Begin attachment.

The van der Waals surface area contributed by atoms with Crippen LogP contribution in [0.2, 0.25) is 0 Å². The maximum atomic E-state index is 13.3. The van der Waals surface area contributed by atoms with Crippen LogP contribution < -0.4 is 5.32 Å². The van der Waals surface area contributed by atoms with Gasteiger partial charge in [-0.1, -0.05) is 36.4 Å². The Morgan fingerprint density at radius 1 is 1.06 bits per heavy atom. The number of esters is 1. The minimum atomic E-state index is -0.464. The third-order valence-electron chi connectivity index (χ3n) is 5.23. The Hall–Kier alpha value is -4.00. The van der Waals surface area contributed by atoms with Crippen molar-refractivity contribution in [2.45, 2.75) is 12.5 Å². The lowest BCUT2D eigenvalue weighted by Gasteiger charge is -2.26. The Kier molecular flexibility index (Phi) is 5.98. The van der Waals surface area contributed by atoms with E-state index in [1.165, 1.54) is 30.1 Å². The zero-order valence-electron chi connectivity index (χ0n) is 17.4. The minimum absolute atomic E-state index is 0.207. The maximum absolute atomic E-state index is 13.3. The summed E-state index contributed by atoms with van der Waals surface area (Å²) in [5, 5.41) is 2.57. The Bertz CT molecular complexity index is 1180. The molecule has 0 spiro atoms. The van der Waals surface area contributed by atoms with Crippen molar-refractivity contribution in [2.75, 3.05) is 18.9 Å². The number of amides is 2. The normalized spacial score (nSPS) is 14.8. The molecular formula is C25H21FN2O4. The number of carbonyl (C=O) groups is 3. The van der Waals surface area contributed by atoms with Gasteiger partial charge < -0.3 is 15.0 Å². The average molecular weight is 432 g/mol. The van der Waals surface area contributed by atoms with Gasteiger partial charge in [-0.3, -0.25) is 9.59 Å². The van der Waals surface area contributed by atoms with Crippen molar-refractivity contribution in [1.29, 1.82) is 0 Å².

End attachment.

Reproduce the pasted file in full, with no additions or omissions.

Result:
The van der Waals surface area contributed by atoms with Crippen LogP contribution in [0.2, 0.25) is 0 Å². The maximum atomic E-state index is 13.3. The van der Waals surface area contributed by atoms with Crippen LogP contribution < -0.4 is 5.32 Å². The van der Waals surface area contributed by atoms with Gasteiger partial charge in [-0.1, -0.05) is 36.4 Å². The Morgan fingerprint density at radius 1 is 1.06 bits per heavy atom. The number of esters is 1. The minimum atomic E-state index is -0.464. The third-order valence-electron chi connectivity index (χ3n) is 5.23. The Hall–Kier alpha value is -4.00. The van der Waals surface area contributed by atoms with Crippen molar-refractivity contribution in [2.45, 2.75) is 12.5 Å². The lowest BCUT2D eigenvalue weighted by Gasteiger charge is -2.26. The Kier molecular flexibility index (Phi) is 5.98. The van der Waals surface area contributed by atoms with E-state index in [1.165, 1.54) is 30.1 Å². The zero-order valence-electron chi connectivity index (χ0n) is 17.4. The minimum absolute atomic E-state index is 0.207. The maximum absolute atomic E-state index is 13.3. The summed E-state index contributed by atoms with van der Waals surface area (Å²) in [5, 5.41) is 2.57. The Bertz CT molecular complexity index is 1180. The molecule has 0 spiro atoms. The van der Waals surface area contributed by atoms with Crippen molar-refractivity contribution in [2.75, 3.05) is 18.9 Å². The number of amides is 2. The normalized spacial score (nSPS) is 14.8. The molecular formula is C25H21FN2O4. The number of carbonyl (C=O) groups is 3. The van der Waals surface area contributed by atoms with Gasteiger partial charge < -0.3 is 15.0 Å². The average molecular weight is 432 g/mol. The van der Waals surface area contributed by atoms with Gasteiger partial charge in [-0.3, -0.25) is 9.59 Å². The van der Waals surface area contributed by atoms with Crippen molar-refractivity contribution in [1.29, 1.82) is 0 Å².